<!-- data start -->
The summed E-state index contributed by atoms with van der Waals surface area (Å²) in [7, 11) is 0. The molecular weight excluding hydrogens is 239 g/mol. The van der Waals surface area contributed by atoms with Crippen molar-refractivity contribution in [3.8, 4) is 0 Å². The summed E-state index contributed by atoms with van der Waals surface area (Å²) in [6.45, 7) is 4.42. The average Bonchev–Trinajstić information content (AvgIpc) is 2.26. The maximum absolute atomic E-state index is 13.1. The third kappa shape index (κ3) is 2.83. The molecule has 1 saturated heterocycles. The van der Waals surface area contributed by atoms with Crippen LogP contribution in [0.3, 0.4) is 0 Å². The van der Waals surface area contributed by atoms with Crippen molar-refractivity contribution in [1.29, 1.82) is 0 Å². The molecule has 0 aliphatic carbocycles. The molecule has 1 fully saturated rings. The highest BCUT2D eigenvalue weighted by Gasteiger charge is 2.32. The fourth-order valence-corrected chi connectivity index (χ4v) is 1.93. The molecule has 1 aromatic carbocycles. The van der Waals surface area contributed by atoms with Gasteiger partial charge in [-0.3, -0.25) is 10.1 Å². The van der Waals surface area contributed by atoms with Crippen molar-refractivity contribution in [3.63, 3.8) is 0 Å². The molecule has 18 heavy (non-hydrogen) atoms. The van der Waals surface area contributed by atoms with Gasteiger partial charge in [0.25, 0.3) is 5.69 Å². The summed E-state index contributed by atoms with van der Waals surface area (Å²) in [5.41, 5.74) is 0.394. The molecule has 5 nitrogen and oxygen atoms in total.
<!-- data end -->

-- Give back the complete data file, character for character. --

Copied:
The summed E-state index contributed by atoms with van der Waals surface area (Å²) in [7, 11) is 0. The molecular weight excluding hydrogens is 239 g/mol. The van der Waals surface area contributed by atoms with Crippen molar-refractivity contribution in [3.8, 4) is 0 Å². The summed E-state index contributed by atoms with van der Waals surface area (Å²) in [6.45, 7) is 4.42. The average Bonchev–Trinajstić information content (AvgIpc) is 2.26. The maximum absolute atomic E-state index is 13.1. The third kappa shape index (κ3) is 2.83. The molecule has 1 saturated heterocycles. The van der Waals surface area contributed by atoms with Crippen LogP contribution in [0.3, 0.4) is 0 Å². The van der Waals surface area contributed by atoms with Crippen molar-refractivity contribution in [1.29, 1.82) is 0 Å². The molecule has 0 aliphatic carbocycles. The molecule has 1 fully saturated rings. The highest BCUT2D eigenvalue weighted by Gasteiger charge is 2.32. The fourth-order valence-corrected chi connectivity index (χ4v) is 1.93. The molecule has 1 aromatic carbocycles. The van der Waals surface area contributed by atoms with Gasteiger partial charge in [-0.3, -0.25) is 10.1 Å². The van der Waals surface area contributed by atoms with Crippen molar-refractivity contribution in [3.63, 3.8) is 0 Å². The molecule has 18 heavy (non-hydrogen) atoms. The van der Waals surface area contributed by atoms with Gasteiger partial charge in [0.25, 0.3) is 5.69 Å². The summed E-state index contributed by atoms with van der Waals surface area (Å²) in [5.41, 5.74) is 0.394. The molecule has 5 nitrogen and oxygen atoms in total.